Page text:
Hands-On Science Experiments Make Learning at Home Fun

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With school back in full swing, science, technology, engineering and math (STEM) education takes center stage for many teachers who strive to instill a lifelong love of learning in their students. Studies from the National Institute of Health’s Office of Science Education indicate, though, that many children start to lose interest in science by the third grade. To change the course of science education and engage students, learning needs to start at home. Simple hands-on experiments, performed with parents, can make a world of difference in cultivating young minds and encouraging children to develop a positive attitude toward science.

Bayer, through its award-winning “Making Science Make Sense” program, has created fun and easy experiments to help children grasp basic science concepts. These experiments can be performed using everyday household items and will help make an impression on young students which will help keep them engaged in science learning throughout their educational careers. Below are a few to try at home with your child this school year:

Sticky Icky
•    1 Tbsp. Elmer’s white glue
•    1 Tbsp. water
•    2 tsp. Borax solution (dissolve 2 Tbsp. Borax in 1 pint warm water)
•    Popsicle stick for stirring
•    6 oz. plastic cup for mixing
•    Plastic straw
•    Funnel made from 1-liter pop bottle
*Borax can be found in the laundry section of your grocery store.

1.    Stir water and glue together—mix well.
2.    If you’d like to add a little color, add a few drops of food coloring to glue and water now.
3.    While stirring vigorously, slowly pour Borax solution into the glue mixture. If all the water does not get mixed in immediately, keep stirring until it does.

What to do with your putty:
1.    Stretch it fast and see what happens. Then stretch it slowly and see what happens.
2.    Use a straw to see if you can blow a bubble in it.
3.    Holding your funnel 3 feet high, measure the time it takes for the Sticky Icky to flow out of the funnel to a piece of wax paper on the floor or on a table.
4.    Form your putty into a ball and see if it bounces.
5.    Knead it as forcefully as you can. What happens? Set it on a table for 5 minutes (on a piece of wax paper). What happens?

What this means:
Your glue and water mixture contains molecular chains called “polymers,” which move relatively freely as a liquid. When you add the Borax solution, it acts as a “cross linker,” binding the polymer chains together and restricting their movement. It is this molecule in the Borax solution that causes the liquid to turn into Sticky Icky!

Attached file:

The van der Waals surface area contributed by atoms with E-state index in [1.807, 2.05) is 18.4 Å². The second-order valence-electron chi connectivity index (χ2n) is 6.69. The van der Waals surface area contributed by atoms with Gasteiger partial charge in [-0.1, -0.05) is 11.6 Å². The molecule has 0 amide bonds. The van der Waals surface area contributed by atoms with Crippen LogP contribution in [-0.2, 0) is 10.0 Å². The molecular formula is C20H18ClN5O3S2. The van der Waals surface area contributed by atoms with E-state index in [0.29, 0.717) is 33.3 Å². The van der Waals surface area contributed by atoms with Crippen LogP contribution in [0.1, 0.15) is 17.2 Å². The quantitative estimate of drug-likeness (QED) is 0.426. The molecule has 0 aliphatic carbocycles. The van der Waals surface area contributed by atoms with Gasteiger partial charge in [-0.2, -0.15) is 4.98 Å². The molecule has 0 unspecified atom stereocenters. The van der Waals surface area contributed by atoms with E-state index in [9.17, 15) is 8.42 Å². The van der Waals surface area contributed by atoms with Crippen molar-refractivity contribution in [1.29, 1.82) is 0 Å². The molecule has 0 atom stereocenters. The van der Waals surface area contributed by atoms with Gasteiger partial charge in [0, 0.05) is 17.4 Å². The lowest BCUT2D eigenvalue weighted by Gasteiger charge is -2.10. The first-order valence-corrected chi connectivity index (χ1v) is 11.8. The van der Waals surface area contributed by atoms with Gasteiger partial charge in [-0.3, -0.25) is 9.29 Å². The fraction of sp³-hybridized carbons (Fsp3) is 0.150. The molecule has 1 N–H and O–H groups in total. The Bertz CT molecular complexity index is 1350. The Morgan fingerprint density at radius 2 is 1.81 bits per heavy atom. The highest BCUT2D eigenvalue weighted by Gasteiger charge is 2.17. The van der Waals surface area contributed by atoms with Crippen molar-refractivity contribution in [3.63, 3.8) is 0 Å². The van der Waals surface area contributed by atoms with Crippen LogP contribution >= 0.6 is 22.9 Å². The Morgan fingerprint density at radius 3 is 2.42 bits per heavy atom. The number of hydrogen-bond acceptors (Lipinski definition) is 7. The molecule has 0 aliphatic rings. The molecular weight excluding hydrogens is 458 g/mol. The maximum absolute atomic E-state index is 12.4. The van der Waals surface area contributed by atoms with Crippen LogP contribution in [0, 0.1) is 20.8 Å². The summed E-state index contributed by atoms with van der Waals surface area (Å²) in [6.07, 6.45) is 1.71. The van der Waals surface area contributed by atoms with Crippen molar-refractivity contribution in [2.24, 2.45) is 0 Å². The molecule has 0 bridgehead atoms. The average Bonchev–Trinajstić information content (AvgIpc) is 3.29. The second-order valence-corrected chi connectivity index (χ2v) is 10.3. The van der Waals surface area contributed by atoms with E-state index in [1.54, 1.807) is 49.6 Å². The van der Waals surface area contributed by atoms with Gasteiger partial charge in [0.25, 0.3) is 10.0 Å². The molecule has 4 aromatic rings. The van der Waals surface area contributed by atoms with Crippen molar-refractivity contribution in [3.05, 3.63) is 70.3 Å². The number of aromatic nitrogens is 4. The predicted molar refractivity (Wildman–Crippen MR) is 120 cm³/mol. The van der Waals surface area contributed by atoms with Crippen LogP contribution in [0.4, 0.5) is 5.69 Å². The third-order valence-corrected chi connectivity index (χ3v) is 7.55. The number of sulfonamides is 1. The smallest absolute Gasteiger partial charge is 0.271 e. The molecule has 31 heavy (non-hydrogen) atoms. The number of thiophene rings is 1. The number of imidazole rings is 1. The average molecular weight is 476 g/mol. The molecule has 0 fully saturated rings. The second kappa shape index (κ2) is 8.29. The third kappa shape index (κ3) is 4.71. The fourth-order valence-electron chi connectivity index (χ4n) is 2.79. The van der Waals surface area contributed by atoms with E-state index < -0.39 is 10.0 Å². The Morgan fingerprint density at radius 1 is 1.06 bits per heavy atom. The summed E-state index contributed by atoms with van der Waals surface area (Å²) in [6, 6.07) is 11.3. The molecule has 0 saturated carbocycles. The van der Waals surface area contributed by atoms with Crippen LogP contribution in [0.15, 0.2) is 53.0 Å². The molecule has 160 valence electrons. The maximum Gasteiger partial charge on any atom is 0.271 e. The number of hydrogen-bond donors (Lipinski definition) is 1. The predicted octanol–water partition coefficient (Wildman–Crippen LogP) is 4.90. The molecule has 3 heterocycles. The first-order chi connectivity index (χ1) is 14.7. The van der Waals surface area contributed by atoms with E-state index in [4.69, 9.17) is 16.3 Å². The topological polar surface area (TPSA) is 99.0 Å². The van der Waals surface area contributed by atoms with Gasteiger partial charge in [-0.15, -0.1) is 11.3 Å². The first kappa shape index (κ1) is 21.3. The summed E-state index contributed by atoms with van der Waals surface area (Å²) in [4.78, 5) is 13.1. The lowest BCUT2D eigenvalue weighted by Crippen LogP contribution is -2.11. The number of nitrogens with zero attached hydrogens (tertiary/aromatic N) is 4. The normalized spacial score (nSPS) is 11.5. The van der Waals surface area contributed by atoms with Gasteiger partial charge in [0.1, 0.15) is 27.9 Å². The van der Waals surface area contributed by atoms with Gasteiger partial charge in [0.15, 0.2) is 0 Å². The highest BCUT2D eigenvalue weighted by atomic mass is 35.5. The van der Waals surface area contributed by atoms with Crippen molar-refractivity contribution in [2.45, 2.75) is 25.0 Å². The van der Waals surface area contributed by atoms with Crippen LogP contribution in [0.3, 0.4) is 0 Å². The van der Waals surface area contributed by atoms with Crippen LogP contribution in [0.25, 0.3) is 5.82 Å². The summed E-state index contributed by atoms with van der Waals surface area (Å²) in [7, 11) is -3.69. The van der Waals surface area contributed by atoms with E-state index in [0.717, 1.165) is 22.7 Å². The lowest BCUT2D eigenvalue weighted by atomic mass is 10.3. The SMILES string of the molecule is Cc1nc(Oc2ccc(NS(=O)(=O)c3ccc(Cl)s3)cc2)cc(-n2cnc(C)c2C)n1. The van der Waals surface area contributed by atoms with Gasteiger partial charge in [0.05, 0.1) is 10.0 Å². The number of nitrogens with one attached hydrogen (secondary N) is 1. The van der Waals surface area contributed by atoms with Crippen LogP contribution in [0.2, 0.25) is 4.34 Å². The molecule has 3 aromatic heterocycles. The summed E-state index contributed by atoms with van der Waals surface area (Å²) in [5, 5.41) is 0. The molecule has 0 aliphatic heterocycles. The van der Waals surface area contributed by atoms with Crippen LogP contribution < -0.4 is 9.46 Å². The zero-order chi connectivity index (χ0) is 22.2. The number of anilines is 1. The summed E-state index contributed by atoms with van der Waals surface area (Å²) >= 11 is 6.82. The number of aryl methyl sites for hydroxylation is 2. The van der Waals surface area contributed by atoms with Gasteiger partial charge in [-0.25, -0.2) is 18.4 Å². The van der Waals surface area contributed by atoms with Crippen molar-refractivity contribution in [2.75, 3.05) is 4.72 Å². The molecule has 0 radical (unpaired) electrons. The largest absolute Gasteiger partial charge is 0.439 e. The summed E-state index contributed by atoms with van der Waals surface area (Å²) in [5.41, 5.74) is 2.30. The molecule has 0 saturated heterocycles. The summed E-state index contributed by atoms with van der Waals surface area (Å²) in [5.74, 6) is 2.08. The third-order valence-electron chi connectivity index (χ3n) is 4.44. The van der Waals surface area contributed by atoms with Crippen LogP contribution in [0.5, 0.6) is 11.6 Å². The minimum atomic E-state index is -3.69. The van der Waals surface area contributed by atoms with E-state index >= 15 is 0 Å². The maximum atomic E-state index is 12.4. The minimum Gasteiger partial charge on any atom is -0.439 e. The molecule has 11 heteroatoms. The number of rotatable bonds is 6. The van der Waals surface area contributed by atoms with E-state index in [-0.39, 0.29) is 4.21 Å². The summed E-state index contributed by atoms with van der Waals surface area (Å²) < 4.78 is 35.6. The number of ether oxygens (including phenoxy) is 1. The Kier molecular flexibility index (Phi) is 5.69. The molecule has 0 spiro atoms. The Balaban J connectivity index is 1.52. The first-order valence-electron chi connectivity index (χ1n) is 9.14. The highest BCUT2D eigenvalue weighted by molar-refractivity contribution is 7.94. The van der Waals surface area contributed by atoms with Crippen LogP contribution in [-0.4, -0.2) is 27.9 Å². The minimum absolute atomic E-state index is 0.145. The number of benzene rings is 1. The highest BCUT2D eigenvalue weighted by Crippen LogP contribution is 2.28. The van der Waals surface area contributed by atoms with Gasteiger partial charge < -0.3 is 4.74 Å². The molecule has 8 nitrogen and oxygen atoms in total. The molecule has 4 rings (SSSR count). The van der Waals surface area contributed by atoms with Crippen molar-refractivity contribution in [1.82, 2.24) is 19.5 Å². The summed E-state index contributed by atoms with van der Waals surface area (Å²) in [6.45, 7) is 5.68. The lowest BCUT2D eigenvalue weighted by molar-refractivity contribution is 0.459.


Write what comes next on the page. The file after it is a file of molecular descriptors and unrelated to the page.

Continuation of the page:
It’s Chemical!
•    Small, strong plastic bottle (20-oz. soda bottle)
•    Medium round balloon
•    Vinegar
•    Baking soda
•    Funnel

1.    Pour vinegar into the small bottle until it is about half an inch deep.
2.    Using a funnel, pour two teaspoons of baking soda into the neck of a balloon.
3.    Stretch the neck of the balloon over the neck of the bottle, being careful not to let the baking soda out of the balloon.
4.    Now lift up the balloon so that the baking soda runs into the vinegar. Shake the bottle. What happens?

What this means:
When two substances react together, they can form new chemicals or products. In this chemical reaction, the vinegar and baking soda react to create carbon dioxide. It is these bubbles of gas that inflate the balloon.

Martian Jelly
•    1 Tbsp. grape jelly
•    1/8 tsp. baking soda (not baking powder)
•    1 Tbsp. vinegar
•    ½ plastic cup of warm water
•    Popsicle stick to stir solution

1.    Dissolve grape jelly in the glass of warm water and note the color.
2.    Add baking soda and stir. (NOTE: You should do this over a sink. A fizzing reaction will occur, possibly causing it to overflow.) Notice the change in color.
3.    Next add vinegar and stir until the color of the grape jelly solution changes.

What this means:
Chemical reactions occur when one chemical comes into contact with another. For example, when you add baking soda (a base), it turns the solution basic and turns the purple color of the grape jelly solution to a greenish-black color. Then, when you add vinegar (which contains acetic acid), the grape jelly solution reacidifies and the color changes back to purple. Also, mixing baking soda and vinegar together causes a reaction that releases a gas called carbon dioxide.

*Caution: This experiment requires parental supervision. Take care not to let any vinegar splash into your child’s eyes – it can sting.

Bruce Young is a dietary risk assessment expert at Bayer CropScience, as well as a volunteer with the company’s Making Science Make Sense program.

Categories: Back to School, Early Education, School, SK Activities, Things To Do